Chelsea Handler Thinks President Trump Would Be Like "A Toddler Running the White House"
When Chelsea Handler steps into the political arena, nothing is off the table. From writing "Trump is a butt hole" on her ass for an Instagram photo, to speaking at Politico's Cocktails and Conversation event at the Democratic National Convention, Handler isn't afraid to alienate her audiences if it means electing Hillary Clinton as the next president of the United States.
"If Trump is elected, we would have a toddler running the White House," Handler said in a phone interview about her Rock the Vote initiative at this week's DNC. Handler, whose new show Chelsea is streaming on Netflix, also discussed women in politics, Debbie Wasserman Schultz's decision to step down as head of the DNC and how she is decidedly "living a fuller life" by focusing on important issues rather than celebrity feuds like the recent #KimExposedTaylorParty.
Mic: What inspired you to have a presence at the Democratic National Convention this year for the first time ever?
Chelsea Handler: I think we're making history — I know we are. This is a historical moment in our country and I think it's really important for anyone who has a platform to be responsible enough to show up at these events and rally the troops ... Even if you're not interested in politics, even if you don't think this election is going to affect you, you have to be a responsible human being at the age of 18 and exercise your right to vote.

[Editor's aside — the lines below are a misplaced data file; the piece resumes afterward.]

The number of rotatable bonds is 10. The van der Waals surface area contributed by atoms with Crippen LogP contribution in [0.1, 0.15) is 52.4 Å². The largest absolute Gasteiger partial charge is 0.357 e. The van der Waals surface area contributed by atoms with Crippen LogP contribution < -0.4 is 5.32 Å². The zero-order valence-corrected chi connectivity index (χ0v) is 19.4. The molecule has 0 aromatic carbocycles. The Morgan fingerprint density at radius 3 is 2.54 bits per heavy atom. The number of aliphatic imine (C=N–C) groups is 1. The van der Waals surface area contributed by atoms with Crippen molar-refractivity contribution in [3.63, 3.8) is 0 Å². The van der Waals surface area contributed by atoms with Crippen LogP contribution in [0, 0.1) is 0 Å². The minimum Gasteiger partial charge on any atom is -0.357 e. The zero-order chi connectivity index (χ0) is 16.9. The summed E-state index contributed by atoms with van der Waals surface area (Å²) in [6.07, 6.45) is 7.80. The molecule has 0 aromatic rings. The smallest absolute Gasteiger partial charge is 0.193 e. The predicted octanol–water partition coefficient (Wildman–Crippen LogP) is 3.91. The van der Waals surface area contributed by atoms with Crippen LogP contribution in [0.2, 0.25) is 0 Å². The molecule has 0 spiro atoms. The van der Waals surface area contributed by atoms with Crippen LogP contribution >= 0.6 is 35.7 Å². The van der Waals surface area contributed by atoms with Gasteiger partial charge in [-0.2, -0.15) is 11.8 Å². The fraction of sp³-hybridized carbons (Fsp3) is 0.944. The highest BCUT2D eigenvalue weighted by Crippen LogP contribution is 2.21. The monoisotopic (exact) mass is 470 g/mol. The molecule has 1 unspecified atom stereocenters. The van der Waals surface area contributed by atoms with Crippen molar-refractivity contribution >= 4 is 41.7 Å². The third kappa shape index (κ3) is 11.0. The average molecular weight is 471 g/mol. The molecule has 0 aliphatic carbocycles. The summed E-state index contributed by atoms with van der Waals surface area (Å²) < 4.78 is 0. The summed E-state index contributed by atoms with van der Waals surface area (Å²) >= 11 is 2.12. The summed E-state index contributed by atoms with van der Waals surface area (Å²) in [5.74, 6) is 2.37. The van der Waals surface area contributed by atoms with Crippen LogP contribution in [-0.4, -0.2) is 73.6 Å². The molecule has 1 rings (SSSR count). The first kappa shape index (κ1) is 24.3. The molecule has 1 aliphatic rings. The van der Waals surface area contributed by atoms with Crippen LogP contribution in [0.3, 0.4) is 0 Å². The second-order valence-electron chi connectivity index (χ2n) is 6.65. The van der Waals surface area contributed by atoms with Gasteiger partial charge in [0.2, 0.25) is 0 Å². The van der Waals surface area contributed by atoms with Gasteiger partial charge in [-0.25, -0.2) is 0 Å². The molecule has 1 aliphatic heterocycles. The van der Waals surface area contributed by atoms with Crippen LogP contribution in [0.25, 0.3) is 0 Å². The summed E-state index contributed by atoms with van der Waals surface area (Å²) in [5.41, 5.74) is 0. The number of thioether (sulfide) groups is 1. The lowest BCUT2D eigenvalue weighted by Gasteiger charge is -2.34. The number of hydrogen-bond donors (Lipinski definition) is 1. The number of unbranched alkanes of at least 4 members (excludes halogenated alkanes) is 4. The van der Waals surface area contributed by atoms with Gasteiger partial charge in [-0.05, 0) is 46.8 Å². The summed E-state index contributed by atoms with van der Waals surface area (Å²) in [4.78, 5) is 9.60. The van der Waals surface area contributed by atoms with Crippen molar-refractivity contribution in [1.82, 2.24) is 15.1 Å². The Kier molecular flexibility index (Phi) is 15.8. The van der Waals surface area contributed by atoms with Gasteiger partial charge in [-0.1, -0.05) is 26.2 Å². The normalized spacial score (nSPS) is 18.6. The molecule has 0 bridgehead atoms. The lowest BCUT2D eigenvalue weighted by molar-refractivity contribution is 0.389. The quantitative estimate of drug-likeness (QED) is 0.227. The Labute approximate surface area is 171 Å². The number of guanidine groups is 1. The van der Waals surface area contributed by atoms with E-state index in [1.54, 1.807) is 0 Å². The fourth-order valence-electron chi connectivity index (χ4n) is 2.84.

For women especially, the fact that the suffrage movement was such an intense, terrible and horrible time for so many people who risked their lives, that risked so many things for us, out of just sheer respect it's important for us to get out and vote.
You've mentioned on social media you're "living a fuller life" after being totally unaware of the recent Kim Kardashian-West and Taylor Swift scandal. But I'd imagine taking on new initiatives like Rock the Vote and shedding light on harder issues you address in your Netflix show must be taxing. What's waking you up every morning?
CH: I'm inspired by the power of change. I'm inspired by my own career, with the things I've been allowed to do. I'm inspired by having the will and fortitude of going after things I want and not having anything deter me. I'm inspired by all women who are able to make a statement, and that we're living in a time when there are so many successful woman.
A question I've always been asked is, "What's it like to be a successful woman in comedy, the only woman in late night?" That was the only question I ever used to be asked for so many years. The fact that it's not a question anymore inspires me. This is a time for women.
Yet it still seems like there's this glass ceiling for women in national politics, the same way there is in comedy and late night. Every time someone like Debbie Wasserman Schultz suffers a controversy, it feels like a setback.